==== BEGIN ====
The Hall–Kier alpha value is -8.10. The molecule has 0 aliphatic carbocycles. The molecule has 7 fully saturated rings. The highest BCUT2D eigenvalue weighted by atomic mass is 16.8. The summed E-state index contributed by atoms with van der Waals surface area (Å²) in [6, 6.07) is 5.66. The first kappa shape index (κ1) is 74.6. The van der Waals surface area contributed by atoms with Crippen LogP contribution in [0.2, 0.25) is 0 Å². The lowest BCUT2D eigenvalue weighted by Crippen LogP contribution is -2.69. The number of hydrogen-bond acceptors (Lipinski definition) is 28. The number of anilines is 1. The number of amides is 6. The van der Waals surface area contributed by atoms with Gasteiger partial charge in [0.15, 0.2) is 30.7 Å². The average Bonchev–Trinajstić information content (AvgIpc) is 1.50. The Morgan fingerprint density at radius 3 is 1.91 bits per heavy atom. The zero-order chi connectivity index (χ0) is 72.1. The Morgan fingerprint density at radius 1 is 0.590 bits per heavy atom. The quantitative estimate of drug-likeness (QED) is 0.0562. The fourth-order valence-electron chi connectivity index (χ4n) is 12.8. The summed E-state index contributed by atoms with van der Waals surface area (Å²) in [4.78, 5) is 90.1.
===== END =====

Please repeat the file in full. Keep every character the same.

The Hall–Kier alpha value is -8.10. The molecule has 0 aliphatic carbocycles. The molecule has 7 fully saturated rings. The highest BCUT2D eigenvalue weighted by atomic mass is 16.8. The summed E-state index contributed by atoms with van der Waals surface area (Å²) in [6, 6.07) is 5.66. The first kappa shape index (κ1) is 74.6. The van der Waals surface area contributed by atoms with Crippen LogP contribution in [0.2, 0.25) is 0 Å². The lowest BCUT2D eigenvalue weighted by Crippen LogP contribution is -2.69. The number of hydrogen-bond acceptors (Lipinski definition) is 28. The number of anilines is 1. The number of amides is 6. The van der Waals surface area contributed by atoms with Gasteiger partial charge in [0.15, 0.2) is 30.7 Å². The average Bonchev–Trinajstić information content (AvgIpc) is 1.50. The Morgan fingerprint density at radius 3 is 1.91 bits per heavy atom. The zero-order chi connectivity index (χ0) is 72.1. The Morgan fingerprint density at radius 1 is 0.590 bits per heavy atom. The quantitative estimate of drug-likeness (QED) is 0.0562. The fourth-order valence-electron chi connectivity index (χ4n) is 12.8. The summed E-state index contributed by atoms with van der Waals surface area (Å²) in [4.78, 5) is 90.1.